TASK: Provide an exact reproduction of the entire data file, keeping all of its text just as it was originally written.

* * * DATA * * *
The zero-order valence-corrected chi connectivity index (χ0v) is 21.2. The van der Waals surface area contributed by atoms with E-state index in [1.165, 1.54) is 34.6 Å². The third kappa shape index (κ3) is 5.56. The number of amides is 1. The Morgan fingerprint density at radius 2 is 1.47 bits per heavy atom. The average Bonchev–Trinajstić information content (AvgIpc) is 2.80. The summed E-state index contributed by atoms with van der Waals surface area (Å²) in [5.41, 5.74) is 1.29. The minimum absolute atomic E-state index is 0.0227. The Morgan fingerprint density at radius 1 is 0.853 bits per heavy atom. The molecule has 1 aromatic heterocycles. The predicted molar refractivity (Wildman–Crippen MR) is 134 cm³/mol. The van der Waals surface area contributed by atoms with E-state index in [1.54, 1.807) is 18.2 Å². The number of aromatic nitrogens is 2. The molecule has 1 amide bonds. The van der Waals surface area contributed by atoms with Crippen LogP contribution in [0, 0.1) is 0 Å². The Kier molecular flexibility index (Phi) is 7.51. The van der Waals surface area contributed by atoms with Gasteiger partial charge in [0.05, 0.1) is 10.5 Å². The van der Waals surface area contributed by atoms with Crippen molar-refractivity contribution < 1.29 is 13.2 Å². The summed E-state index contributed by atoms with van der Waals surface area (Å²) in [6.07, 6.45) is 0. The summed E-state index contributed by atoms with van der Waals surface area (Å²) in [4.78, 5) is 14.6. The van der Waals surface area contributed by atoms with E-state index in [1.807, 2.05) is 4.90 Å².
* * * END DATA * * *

The zero-order valence-corrected chi connectivity index (χ0v) is 21.2. The van der Waals surface area contributed by atoms with E-state index in [1.165, 1.54) is 34.6 Å². The third kappa shape index (κ3) is 5.56. The number of amides is 1. The Morgan fingerprint density at radius 2 is 1.47 bits per heavy atom. The average Bonchev–Trinajstić information content (AvgIpc) is 2.80. The summed E-state index contributed by atoms with van der Waals surface area (Å²) in [5.41, 5.74) is 1.29. The minimum absolute atomic E-state index is 0.0227. The Morgan fingerprint density at radius 1 is 0.853 bits per heavy atom. The molecule has 1 aromatic heterocycles. The predicted molar refractivity (Wildman–Crippen MR) is 134 cm³/mol. The van der Waals surface area contributed by atoms with E-state index in [1.54, 1.807) is 18.2 Å². The number of aromatic nitrogens is 2. The molecule has 1 amide bonds. The van der Waals surface area contributed by atoms with Crippen LogP contribution in [0, 0.1) is 0 Å². The Kier molecular flexibility index (Phi) is 7.51. The van der Waals surface area contributed by atoms with Gasteiger partial charge in [0.05, 0.1) is 10.5 Å². The van der Waals surface area contributed by atoms with Crippen molar-refractivity contribution < 1.29 is 13.2 Å². The summed E-state index contributed by atoms with van der Waals surface area (Å²) in [6.07, 6.45) is 0. The summed E-state index contributed by atoms with van der Waals surface area (Å²) in [4.78, 5) is 14.6. The van der Waals surface area contributed by atoms with E-state index in [1.807, 2.05) is 4.90 Å².